C. Religious institutions that refuse to extend their services or facilities to same-sex couples on terms identical to those offered traditionally married men and women risk suits under public accommodation laws
D. Religious institutions that publicly express their religious disapproval of same-sex marriage risk hate-speech and hate-crime litigation
II. Legalizing Same-Sex Marriage Will Create the Risk That Government Will Strip Its Benefits from Religious Institutions That Refuse to Treat Legally Married Same-Sex Couples as Morally Equivalent to Traditionally Married Men and Women
A. Religious institutions that refuse to recognize same-sex marriages risk losing their traditional tax-exempt status
B. Religious institutions that refuse to recognize same-sex marriages risk exclusion from competition for government-funded social service contracts
C. Religious institutions that refuse to recognize same-sex marriages risk exclusion from government facilities and fora
D. Religious institutions that refuse to recognize same-sex marriages risk exclusion from the state function of licensing marriages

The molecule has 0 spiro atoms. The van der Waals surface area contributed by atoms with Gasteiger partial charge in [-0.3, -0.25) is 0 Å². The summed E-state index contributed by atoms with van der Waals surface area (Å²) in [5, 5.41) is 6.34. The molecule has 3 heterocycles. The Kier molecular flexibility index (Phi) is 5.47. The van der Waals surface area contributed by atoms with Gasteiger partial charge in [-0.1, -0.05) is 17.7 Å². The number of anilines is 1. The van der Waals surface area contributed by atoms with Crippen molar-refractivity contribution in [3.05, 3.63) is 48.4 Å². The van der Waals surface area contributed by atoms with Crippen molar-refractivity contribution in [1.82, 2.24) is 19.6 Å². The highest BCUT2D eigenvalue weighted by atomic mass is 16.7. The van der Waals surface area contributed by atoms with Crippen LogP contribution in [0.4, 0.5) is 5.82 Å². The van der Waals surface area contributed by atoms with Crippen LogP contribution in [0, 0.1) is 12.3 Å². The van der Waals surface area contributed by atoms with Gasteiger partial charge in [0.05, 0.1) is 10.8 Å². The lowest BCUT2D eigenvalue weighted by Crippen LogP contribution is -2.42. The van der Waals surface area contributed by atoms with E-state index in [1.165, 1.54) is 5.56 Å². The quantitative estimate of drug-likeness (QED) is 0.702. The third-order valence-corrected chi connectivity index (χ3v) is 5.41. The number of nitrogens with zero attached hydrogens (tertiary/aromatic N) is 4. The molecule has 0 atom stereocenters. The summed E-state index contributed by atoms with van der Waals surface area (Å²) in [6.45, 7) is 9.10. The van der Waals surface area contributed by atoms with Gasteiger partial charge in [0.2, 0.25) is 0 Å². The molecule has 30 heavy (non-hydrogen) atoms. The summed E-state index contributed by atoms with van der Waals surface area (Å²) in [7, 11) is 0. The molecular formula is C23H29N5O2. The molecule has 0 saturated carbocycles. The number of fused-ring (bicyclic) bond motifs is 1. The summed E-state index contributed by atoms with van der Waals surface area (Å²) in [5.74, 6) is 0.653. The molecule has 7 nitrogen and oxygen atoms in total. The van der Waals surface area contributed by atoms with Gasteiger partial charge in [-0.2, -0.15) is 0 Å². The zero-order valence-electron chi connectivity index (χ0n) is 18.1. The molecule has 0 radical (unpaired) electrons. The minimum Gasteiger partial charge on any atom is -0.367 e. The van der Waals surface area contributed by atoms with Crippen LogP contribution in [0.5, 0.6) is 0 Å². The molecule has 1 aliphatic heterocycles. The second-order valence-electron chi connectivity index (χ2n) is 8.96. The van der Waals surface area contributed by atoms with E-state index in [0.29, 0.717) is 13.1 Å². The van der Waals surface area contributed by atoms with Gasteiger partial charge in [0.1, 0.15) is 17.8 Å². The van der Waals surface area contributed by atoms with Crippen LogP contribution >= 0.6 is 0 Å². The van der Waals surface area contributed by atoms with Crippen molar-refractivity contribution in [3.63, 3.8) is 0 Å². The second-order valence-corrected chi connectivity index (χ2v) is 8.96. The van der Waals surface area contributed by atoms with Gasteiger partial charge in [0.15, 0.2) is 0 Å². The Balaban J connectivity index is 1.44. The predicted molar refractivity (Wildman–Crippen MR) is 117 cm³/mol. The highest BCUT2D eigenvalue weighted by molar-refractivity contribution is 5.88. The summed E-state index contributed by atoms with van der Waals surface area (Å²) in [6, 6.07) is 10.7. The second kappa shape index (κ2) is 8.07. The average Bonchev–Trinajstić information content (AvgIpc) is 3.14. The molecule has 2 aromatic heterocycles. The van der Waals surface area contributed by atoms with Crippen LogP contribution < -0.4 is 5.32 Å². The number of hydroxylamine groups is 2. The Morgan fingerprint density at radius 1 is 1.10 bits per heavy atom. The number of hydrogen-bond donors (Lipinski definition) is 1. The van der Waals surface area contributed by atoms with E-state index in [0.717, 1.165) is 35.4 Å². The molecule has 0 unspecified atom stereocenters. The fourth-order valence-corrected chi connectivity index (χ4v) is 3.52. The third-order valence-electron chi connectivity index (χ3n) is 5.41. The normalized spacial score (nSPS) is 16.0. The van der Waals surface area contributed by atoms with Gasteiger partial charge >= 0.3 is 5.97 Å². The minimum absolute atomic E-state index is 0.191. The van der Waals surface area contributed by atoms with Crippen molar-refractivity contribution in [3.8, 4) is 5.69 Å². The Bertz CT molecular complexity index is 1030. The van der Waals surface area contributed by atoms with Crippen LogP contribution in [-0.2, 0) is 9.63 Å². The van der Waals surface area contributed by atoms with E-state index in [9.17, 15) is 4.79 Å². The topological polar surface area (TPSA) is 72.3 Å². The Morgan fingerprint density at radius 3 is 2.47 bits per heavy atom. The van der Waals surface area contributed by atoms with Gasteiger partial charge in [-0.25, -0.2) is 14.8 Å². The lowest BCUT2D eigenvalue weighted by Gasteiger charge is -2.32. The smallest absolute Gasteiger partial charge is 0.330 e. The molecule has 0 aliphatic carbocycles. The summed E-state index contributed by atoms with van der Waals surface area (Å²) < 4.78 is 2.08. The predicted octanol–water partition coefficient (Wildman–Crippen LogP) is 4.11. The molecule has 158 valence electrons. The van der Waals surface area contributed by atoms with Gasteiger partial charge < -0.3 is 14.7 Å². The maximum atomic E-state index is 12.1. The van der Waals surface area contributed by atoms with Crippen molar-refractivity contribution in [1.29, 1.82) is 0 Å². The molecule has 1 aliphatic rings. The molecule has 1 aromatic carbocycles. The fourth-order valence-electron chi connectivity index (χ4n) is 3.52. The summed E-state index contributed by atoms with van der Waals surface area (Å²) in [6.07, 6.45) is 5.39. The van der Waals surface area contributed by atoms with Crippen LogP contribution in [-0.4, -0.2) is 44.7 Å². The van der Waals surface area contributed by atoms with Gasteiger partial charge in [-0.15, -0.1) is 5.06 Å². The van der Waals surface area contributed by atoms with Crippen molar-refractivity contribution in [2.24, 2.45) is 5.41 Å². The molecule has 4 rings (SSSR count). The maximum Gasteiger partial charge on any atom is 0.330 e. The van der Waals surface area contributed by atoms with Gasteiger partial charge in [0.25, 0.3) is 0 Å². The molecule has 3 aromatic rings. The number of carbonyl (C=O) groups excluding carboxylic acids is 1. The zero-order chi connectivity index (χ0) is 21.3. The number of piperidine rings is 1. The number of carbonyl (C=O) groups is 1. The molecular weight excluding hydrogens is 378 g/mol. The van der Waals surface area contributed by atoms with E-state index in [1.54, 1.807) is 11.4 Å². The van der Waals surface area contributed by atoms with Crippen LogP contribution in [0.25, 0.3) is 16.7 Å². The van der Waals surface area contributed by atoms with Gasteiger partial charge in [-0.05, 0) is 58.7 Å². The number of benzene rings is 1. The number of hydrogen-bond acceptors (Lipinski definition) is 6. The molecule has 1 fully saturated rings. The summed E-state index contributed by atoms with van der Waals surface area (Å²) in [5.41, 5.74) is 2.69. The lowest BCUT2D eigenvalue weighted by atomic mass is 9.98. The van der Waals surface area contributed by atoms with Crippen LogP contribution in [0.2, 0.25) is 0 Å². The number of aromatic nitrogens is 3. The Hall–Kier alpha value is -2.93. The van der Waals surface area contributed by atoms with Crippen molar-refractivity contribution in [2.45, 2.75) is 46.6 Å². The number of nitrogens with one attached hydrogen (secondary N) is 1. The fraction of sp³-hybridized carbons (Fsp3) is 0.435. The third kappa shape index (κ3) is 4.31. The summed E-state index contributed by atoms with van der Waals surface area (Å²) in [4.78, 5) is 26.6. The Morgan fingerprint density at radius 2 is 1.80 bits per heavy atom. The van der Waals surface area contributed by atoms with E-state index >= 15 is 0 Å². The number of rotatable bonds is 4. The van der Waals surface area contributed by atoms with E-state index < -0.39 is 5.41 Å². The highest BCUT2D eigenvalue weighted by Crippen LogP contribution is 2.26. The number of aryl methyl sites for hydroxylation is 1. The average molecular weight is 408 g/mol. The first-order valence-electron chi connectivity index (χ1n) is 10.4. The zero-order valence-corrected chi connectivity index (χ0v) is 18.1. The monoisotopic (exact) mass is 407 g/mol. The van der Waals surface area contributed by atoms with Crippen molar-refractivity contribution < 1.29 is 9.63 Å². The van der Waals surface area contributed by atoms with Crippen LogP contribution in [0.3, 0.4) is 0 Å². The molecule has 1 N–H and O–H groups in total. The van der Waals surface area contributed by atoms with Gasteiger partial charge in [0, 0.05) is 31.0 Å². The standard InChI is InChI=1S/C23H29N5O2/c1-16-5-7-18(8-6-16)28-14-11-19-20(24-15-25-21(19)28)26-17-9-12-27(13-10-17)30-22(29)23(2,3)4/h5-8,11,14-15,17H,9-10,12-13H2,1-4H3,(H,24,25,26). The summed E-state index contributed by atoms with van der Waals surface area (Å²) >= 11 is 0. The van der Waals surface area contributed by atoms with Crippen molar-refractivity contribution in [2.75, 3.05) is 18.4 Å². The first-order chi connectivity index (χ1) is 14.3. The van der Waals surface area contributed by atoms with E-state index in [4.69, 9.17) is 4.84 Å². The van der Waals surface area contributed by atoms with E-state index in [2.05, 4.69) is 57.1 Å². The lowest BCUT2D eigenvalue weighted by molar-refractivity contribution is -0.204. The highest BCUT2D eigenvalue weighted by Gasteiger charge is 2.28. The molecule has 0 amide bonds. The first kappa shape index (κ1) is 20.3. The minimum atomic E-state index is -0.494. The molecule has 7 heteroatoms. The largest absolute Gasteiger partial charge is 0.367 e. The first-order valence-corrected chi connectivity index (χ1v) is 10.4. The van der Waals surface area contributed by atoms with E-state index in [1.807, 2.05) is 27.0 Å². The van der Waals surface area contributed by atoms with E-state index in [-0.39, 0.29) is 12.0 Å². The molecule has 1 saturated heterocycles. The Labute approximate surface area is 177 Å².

Tuesday, September 16, 2008
By Steve Doughty
Last updated at 8:27 AM on 16th September 2008
Could it really be that 60 to 80% of Californians are just bigots and hatemongers as claimed by many from the No crowd?
The No crowd continues to take the position that religious liberties are not jeopardized by SSM. Given the fundamental contradictions between SSM and Christianity, Judaism, Islam, etc. I cannot see how that position carries any weight.
ScienceDaily (Feb. 15, 2008) — Active father figures have a key role to play in reducing behaviour problems in boys and psychological problems in young women, according to a review published in the February issue of Acta Paediatrica.
By Nathan Donato-Weinstein The Press-Tribune
Gideon and Rachel Codding say they weren’t looking to start a big political row when they made a snap decision at the county clerk’s office: writing in “bride” and “groom” on the state’s new gender-neutral marriage certificate.
Monday, September 8, 2008
Mr. Rutten does not understand how the judicial system works. Judges make unsupported new precedent all of the time. That is exactly what the California Supreme Court did in the In re Marriage Cases. There was no legal precedent permitting gay marriage, but the Court applied the cases relating to interracial marriage in order to justify supporting gay marriage.
The case involving the physician (to which Mr. Rutten refers) can easily be used as precedent to infringe on religious liberties. All it takes is a savvy litigator and a judge with an agenda. Case law is developed step-by-step. Speculation that it could never happen is a weak argument and unsupported by over 200 years of case law development in the United States.